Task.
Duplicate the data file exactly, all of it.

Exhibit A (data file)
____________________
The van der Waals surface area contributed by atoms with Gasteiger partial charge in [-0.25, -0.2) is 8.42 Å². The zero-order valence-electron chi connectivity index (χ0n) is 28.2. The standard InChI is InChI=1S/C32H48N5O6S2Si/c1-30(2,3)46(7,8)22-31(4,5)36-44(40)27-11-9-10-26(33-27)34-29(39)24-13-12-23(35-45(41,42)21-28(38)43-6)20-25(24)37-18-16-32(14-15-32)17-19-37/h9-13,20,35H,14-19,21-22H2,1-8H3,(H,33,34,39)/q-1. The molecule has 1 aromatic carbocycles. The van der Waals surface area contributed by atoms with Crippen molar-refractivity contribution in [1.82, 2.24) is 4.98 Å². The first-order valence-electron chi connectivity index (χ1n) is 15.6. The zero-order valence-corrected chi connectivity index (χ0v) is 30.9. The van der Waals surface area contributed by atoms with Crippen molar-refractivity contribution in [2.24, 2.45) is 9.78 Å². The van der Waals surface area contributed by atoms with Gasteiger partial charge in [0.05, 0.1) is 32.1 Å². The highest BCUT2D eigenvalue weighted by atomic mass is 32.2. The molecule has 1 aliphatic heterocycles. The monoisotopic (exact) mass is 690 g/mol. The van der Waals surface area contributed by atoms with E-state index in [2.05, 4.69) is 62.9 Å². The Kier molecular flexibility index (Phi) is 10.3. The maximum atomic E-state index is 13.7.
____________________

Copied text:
The van der Waals surface area contributed by atoms with Gasteiger partial charge in [-0.25, -0.2) is 8.42 Å². The zero-order valence-electron chi connectivity index (χ0n) is 28.2. The standard InChI is InChI=1S/C32H48N5O6S2Si/c1-30(2,3)46(7,8)22-31(4,5)36-44(40)27-11-9-10-26(33-27)34-29(39)24-13-12-23(35-45(41,42)21-28(38)43-6)20-25(24)37-18-16-32(14-15-32)17-19-37/h9-13,20,35H,14-19,21-22H2,1-8H3,(H,33,34,39)/q-1. The molecule has 1 aromatic carbocycles. The van der Waals surface area contributed by atoms with Crippen molar-refractivity contribution in [1.82, 2.24) is 4.98 Å². The first-order valence-electron chi connectivity index (χ1n) is 15.6. The zero-order valence-corrected chi connectivity index (χ0v) is 30.9. The van der Waals surface area contributed by atoms with Crippen molar-refractivity contribution in [2.24, 2.45) is 9.78 Å². The van der Waals surface area contributed by atoms with Gasteiger partial charge in [0.05, 0.1) is 32.1 Å². The highest BCUT2D eigenvalue weighted by atomic mass is 32.2. The molecule has 1 aliphatic heterocycles. The monoisotopic (exact) mass is 690 g/mol. The van der Waals surface area contributed by atoms with E-state index in [2.05, 4.69) is 62.9 Å². The Kier molecular flexibility index (Phi) is 10.3. The maximum atomic E-state index is 13.7.